On August 18, 1955, the 217th separate engineering and mining battalion (217 OISB) arrived to Tyuratam station by train from Semipalatinsk nuclear range. As its commander Sergei Alekseenko remembers (51) in an hour after arrival, he and his personnel boarded trucks and traveled for about two and half hours into the steppe, where they were dropped and left only with their backpacks and one-day rations of water and food. When trucks, which dropped them in the desert disappeared beyond the horizon, the arrivals saw no trace of life anywhere their sight could reach.

Soldiers slept right on the ground using their coats as blankets. Yet, Alekseenko tried to convince his personnel that they are still better of here than in Semipalatinsk, where they had to endure similar "landings" several times a year, plus exposure to radiation from nuclear tests. "Look," he remembers saying, "this is more like a resort: no work plans, no bosses, and, what's most important, no barbwire fences, no mine fields. Complete freedom." Only on a third day of the "freedom," when the soldiers already exhausted their rations of water and food, the trucks reappeared bringing water, food, and mats for mattresses and anti-rodent chemicals.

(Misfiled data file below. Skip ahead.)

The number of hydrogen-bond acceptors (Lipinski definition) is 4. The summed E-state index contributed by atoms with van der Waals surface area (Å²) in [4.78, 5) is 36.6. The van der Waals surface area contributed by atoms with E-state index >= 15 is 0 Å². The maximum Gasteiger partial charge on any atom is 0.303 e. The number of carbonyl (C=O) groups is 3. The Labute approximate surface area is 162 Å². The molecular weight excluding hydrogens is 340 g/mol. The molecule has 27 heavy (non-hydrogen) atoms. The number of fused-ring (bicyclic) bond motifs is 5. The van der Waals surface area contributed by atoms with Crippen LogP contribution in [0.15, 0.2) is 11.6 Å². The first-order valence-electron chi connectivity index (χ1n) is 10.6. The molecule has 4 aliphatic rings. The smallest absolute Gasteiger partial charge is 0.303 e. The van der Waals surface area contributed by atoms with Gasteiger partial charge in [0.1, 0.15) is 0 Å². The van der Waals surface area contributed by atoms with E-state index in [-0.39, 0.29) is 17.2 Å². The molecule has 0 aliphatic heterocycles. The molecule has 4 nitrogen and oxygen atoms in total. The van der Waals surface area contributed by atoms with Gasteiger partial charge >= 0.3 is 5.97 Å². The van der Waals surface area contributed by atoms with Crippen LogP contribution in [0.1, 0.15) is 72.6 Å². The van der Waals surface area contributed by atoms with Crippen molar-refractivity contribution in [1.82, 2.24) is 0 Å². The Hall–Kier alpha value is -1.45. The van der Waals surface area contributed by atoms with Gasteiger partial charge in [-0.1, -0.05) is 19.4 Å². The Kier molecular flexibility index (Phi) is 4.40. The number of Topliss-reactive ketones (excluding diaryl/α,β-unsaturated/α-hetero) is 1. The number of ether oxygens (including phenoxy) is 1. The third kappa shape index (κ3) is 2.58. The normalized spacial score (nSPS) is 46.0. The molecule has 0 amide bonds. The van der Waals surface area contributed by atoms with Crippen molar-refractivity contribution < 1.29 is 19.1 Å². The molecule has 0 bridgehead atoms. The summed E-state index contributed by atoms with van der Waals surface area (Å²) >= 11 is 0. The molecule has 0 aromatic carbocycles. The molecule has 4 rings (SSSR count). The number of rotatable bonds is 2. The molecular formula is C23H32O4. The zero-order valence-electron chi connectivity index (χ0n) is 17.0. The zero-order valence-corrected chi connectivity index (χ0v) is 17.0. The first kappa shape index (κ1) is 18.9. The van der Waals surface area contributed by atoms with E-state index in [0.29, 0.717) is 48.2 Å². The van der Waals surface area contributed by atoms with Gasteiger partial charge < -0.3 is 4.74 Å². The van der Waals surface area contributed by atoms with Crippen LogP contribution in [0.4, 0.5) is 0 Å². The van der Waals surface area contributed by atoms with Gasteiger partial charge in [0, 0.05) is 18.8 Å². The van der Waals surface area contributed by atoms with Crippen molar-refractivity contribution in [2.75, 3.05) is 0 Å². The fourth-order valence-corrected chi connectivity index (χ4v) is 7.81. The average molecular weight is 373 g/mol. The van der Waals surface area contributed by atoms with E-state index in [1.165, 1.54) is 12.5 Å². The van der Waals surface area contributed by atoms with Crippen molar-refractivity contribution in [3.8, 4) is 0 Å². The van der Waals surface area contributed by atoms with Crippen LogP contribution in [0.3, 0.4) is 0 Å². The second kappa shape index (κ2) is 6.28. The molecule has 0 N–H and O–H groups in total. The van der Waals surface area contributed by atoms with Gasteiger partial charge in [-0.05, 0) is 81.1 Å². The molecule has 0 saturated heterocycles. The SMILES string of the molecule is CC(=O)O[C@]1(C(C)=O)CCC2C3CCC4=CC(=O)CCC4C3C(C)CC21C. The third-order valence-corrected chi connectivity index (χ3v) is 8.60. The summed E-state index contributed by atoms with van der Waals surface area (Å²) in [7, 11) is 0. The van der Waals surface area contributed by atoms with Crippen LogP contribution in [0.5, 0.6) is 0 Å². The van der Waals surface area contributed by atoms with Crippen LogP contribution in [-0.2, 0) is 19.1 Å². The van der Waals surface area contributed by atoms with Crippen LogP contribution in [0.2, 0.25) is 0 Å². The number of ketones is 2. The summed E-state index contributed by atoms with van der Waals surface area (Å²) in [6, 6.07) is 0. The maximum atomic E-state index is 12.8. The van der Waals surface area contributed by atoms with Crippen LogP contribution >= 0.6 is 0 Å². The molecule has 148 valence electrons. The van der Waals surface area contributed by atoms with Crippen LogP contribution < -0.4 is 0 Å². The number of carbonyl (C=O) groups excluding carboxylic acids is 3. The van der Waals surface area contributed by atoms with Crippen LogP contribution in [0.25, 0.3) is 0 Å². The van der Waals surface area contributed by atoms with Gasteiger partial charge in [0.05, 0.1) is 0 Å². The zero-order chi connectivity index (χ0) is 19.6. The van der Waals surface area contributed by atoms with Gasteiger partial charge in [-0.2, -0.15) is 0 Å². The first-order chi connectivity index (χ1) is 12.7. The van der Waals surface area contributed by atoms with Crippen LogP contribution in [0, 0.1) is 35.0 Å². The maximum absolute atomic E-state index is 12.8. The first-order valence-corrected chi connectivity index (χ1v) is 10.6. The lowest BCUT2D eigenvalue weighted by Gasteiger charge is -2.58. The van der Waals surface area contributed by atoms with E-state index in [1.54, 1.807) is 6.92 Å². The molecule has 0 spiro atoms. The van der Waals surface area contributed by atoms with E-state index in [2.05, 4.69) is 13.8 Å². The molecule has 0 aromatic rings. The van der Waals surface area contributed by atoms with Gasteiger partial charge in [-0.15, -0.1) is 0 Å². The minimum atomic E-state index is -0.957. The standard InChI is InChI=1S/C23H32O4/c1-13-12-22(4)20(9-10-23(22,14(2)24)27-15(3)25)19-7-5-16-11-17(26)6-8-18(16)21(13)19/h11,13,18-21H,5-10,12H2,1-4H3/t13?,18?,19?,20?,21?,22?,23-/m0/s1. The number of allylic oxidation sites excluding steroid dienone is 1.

Alekseenko brigade landed just 3.5 kilometers south of the future R-7 launch complex, the most crucial construction zone in the Tyuratam project. The soldiers of the brigade spent about a week disinfecting the area around yet-to-be-built launch complex.